Wednesday, September 14, 2005

Should I stay or should I go . . . .

Can't decide whether to attend all-belts class tonight.

On the one hand, maybe I need a big break from TKD to get my focus back. Maybe I need NOT to spar for a while.

On the other hand, I feel in need of some exercise after my relatively sedentary day at the college. And I do want to work on my form. And plus, it's just nice to be there with everyone.

"Are you going tonight?" asks Bruce.

I finally decide. "Yeah. But if they spar, I think I'll just slip out."

At the dojang, I decide to work on focus. That will be my project for the evening. I start with something I always used to do: Sun Salutation, a set of yoga moves. I do it right in the middle of everything, and manage to keep my concentration. I am breathing. (You have to with Sun Salutation!)

One advantage of having people from my school read this blog is that they know what's going on. I think they're looking out for me.

"Doin' OK?" asks Brian. "Yeah." I say. "I need to stop thinking and just do this stuff."

"If you're feeling scared, you just need to do those moves even stronger," he says. "Just do the moves."

"Yeah," I say. He's right. As usual.

Aimee, Brian, and I do our forms (no pauses; I'm focused) and then Brian and I practice our 3-step sparring.

"I'm going to punch straight at you," warns Brian. "OK. I'm ready," I say. I appreciate the warning. I let the movements fill my mind; I perform them strongly; the fear doesn't surface.

The class is a good workout. Master Hughes is back, and he leads us in basic movements, using the Korean terms. It's a mental and physical workout. It's easy for me to focus here: I watch the back of the person in front of me, spotting as I turn, kick, punch, block. No distractions, not even Master Hughes wandering by fazes me.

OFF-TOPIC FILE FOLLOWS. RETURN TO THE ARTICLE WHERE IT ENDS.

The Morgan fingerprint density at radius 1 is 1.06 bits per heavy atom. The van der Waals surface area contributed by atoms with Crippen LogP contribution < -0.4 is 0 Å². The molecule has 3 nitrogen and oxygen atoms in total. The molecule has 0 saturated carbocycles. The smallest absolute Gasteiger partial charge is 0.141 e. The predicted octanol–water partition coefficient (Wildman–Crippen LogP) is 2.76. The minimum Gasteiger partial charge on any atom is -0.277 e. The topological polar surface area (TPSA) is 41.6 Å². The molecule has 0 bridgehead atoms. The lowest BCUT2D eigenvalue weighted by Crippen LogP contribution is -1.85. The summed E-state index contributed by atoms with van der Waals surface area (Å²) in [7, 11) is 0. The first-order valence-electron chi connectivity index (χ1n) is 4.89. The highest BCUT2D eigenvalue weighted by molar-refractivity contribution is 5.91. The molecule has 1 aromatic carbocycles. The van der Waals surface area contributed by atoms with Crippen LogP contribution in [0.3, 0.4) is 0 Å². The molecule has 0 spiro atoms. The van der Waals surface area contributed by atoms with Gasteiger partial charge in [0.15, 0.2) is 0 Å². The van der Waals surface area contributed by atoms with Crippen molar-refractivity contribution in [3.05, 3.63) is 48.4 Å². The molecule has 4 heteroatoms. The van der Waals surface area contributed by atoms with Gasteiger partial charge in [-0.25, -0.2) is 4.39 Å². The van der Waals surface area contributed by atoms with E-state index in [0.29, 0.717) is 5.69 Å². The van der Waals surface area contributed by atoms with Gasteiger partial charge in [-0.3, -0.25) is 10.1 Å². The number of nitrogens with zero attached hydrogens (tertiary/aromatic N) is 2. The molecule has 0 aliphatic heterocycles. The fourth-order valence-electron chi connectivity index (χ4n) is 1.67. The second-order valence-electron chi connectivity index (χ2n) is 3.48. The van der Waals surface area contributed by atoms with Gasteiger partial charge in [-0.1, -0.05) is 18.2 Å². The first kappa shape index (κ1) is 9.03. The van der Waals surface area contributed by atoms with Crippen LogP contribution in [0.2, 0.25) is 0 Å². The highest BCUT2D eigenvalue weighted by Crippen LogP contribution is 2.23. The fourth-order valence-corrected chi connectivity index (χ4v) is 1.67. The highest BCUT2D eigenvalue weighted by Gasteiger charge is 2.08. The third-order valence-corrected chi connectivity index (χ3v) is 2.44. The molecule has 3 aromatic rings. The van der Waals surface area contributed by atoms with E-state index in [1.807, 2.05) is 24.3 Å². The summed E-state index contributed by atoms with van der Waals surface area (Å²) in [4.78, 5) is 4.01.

After we do our forms, we line up for combination kicking. Kind of practice sparring.

Here's my chance. I can split now.

I decide to stay.

Brian A. is my partner. He's been reading this blog so maybe he's watching out for me, too. At any rate, he is precise and controlled in his kicks, so they don't make me flinch. (Later I wonder if I've been sparring with strong, tall, yet uncontrolled teenage boys too much. I've gotten hit by at least one . . . )

"Get your sparring gear on." Another chance to run. I stand in place while the others dash off around me. I breathe. I get my gear.

While I put it on, I sit by Stacy, a black belt who's also small-boned, though taller than I am. "I'm having some fear of sparring these days," I admit to hear as we put on our gear. "Oh, I've never liked sparring," says Stacy. It's nice to have someone who understands!

But it's not too bad. I spar with a teenaged girl (Brittany--she's shy and overweight, but sweet) and a boy, Curt's son. I also spar with Curt, who's helped me before. He's slow and not flexible, but knows his kicks and has good ideas for me. "Use that double roundhouse," he reminds me. Oh yeah!

I survive it all. Was my focus better? I think so. Am I over the fear? I think it will be a constant challenge for me to keep my focus and not think too much.

No comments: